Friday, September 14, 2012

The Colored Orbit Buddhabrot

In this post, I'll discuss what I believe to be a new method for coloring the Buddhabrot, which was conceived of by my brother, Michal Dichter, and that I coded in MATLAB.


The Buddhabrot is a fractal derived from the Mandelbrot set, which is also a fractal. If you'd like to first learn what the Buddhabrot is, you can do so here or here.

Ordinarily, a Buddhabrot is generated by iterating a large number of randomly chosen complex points according to the Mandelbrot equation and only considering orbit lengths between 1 and 100, for example. This method would yield an image like this.

97,000,000 orbits of lengths between 1 and 100. Highlights boosted in Photoshop.

It is known that orbit lengths on the order of roughly 20,000 or greater yield much more visually interesting orbits because they linger for many more iterations. However, these orbits are exceptionally difficult to find, as their initial points invariably lie just outside the border of the Mandelbrot set. Even with more sophisticated orbit finding techniques, it may be difficult to find more than a few thousand such orbits in one day of computational time.

Consequently, in the same amount of computational time, fewer orbits are found, and as a result, the Buddhabrot is less dominated by random noise (above) and individual orbits can clearly be seen (below).

268 orbits of lengths between 100,000 and 250,000. 3rd root taken (explained later).

The Colored Orbit Method

When plotting the Buddhabrot conventionally, no distinction is made between individual orbits. They are all summed together to form the final Buddhabrot image.

In this method, each orbit is assigned a random RGB color and then added to the final Buddhabrot image. Here is some output using this method:

268 randomly colorized orbits of lengths between 100,000 and 250,000. (cropped, highlights boosted)

There are plenty of post-processing techniques that could be applied to this image to increase its aesthetic appeal, including adjusting the saturation, shifting hues, and selective blurring. For the image above, I shifted the hues and boosted the highlights slightly.

Coding implementation

In my code, I start by loading a matrix of initial points (top row) and their orbits lengths (bottom row), which, in this case, are between 100,000 and 250,000. How I found these orbits is a blog post in and of itself, so for now, let's just take them for granted. Here are the first three columns.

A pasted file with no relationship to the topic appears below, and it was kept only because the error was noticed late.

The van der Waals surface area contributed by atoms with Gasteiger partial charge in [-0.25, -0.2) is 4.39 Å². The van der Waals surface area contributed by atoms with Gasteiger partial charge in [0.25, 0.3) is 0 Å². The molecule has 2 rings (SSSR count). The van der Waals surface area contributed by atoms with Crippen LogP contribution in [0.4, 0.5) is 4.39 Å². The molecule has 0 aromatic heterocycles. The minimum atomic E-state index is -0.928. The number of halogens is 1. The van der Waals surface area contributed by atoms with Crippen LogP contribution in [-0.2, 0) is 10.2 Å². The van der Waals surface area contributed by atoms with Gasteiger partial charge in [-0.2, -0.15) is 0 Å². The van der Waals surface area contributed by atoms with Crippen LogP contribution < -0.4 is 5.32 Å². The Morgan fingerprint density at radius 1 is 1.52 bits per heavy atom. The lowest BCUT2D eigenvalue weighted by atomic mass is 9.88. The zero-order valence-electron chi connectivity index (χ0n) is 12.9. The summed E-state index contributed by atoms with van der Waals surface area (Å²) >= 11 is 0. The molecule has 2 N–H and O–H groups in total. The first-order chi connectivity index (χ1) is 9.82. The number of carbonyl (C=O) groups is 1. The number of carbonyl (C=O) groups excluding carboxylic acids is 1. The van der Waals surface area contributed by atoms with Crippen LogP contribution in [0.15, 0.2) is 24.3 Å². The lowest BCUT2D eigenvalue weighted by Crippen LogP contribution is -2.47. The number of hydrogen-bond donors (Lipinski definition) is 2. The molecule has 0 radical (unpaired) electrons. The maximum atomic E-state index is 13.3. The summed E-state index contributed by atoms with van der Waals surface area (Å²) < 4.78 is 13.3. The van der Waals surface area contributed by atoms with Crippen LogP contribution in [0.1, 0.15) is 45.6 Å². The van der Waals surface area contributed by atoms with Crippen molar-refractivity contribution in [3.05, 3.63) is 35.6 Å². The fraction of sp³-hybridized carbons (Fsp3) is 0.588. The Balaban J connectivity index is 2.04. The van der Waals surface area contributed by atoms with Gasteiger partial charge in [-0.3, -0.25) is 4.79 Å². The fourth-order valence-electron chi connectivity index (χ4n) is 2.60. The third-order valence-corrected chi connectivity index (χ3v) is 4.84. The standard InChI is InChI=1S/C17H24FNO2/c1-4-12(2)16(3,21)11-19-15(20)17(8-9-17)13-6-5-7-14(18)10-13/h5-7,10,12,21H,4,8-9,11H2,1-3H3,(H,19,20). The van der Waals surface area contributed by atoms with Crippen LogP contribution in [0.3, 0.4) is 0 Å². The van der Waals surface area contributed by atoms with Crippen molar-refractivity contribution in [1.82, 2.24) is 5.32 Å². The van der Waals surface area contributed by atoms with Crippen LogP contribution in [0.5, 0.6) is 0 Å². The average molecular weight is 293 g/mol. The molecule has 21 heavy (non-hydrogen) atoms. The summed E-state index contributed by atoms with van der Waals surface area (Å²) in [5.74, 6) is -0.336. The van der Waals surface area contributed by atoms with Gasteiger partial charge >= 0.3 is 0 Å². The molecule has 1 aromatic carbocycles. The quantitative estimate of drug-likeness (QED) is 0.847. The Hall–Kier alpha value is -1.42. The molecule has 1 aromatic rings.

-0.6388 + 0.3730i -0.3710 - 0.5960i -0.3485 - 0.6056i
178393 185217 157494

Each initial point is iterated normally, according to the Mandelbrot equation, and a temporary Buddhabrot matrix is created for just that one orbit. Here's what this matrix looks like for a single ordinary orbit.

Orbit of the point -0.3485 - 0.6056i. Orbit length = 157,494. (detail)

My code randomly assigns an RGB value to each orbit, normalizes it (explained below), and then adds it to the final Buddhabrot image, similar to how a Nebulabrot is made, but with numerous color channels instead of three. When all the orbits have been added, the code normalizes the image matrix so that none of the color channels exceed 255.

Individually normalizing orbits

For most orbits, the range of the image matrix - the difference between the value of the most-hit pixel and the least-hit pixel - is between 10 and 100. In the image above, for example, the range is 23.

However, there are orbits with extremely high ranges on the order of 750 or greater. These are problematic because when working with grayscale images, the RGB standard only allows for 256 shades of gray. Therefore it is technically impossible to view such orbits as they truly are. We can view an approximation of the orbit by rescaling the matrix to fit the RGB standard by multiplying the entire matrix by 255/max, where max is the highest value in the matrix.